Frank And Lola

Frank and Lola are a newish, happy couple. He’s older, takes care of her. They’re lovey-dovey, meeting parents and wondering about saying I love you. Until.

Until something prompts Lola (Imogen Poots) to confess that she was raped by her mother’s ex-boyfriend not long before meeting him. Frank (Michael Shannon) is already feeling jealous, and now he’s got this black stain to focus on. If only he could have protected her – would things be different between them? Better?

frank-and-lola-michael-shannon-02Then Lola’s new boss (Justin Long) drops an opportunity in his lap: an interview in Paris, which is conveniently where rapey ex-boyfriend (Michael Nyquist) lives. Two birds, one stone? The movie is billed as a “psychosexual noir love story” but all you had to tell me is “Michael Shannon.” That man makes some damn interesting choices and I’ll always go along for the ride.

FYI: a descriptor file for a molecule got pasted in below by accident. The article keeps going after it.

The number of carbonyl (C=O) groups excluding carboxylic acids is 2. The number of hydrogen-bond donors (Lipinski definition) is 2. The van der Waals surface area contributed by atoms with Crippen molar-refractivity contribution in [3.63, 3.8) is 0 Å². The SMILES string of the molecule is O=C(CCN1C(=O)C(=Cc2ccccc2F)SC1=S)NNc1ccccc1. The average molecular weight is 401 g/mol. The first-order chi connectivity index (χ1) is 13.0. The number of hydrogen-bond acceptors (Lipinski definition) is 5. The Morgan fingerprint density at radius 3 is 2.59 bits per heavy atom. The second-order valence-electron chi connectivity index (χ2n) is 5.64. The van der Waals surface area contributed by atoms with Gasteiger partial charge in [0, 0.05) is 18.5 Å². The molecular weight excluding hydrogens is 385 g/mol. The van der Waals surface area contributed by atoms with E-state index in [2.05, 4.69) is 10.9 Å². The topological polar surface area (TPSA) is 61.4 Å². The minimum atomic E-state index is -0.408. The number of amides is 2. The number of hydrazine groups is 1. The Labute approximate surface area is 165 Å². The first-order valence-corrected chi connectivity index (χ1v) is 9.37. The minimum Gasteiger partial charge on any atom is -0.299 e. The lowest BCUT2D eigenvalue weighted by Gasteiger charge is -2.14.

The film has obvious themes of love, obsession, sex, betrayal, revenge: all the ingredients for a psychosexual noir love story, I suppose. Tonally, it’s very dark. Shannon is so gravelly, so good at pained expressions, allows us to wear Frank’s obsession like a second skin so that it feels dirty and urgently real. He brings intensity and suspense to a movie that is otherwise only second-rate. Writer-director Matthew M. Ross has something to say about the male psyche, but perhaps lacks the maturity to give Frank the inner life that would truly express it. He does, however, have an eye for the seediness of life, and the depravity of people. But with each twist in the plot, the emotional investment is diluted.

Setting the film in both Paris and Vegas gives an authentic flavour to the proceedings. Vegas lends itself to broken characters and a certain loneliness amid busy-ness. Watching Frank And Lola is an exercise in lie-detecting: do you think you’ll pass?

 

Green Room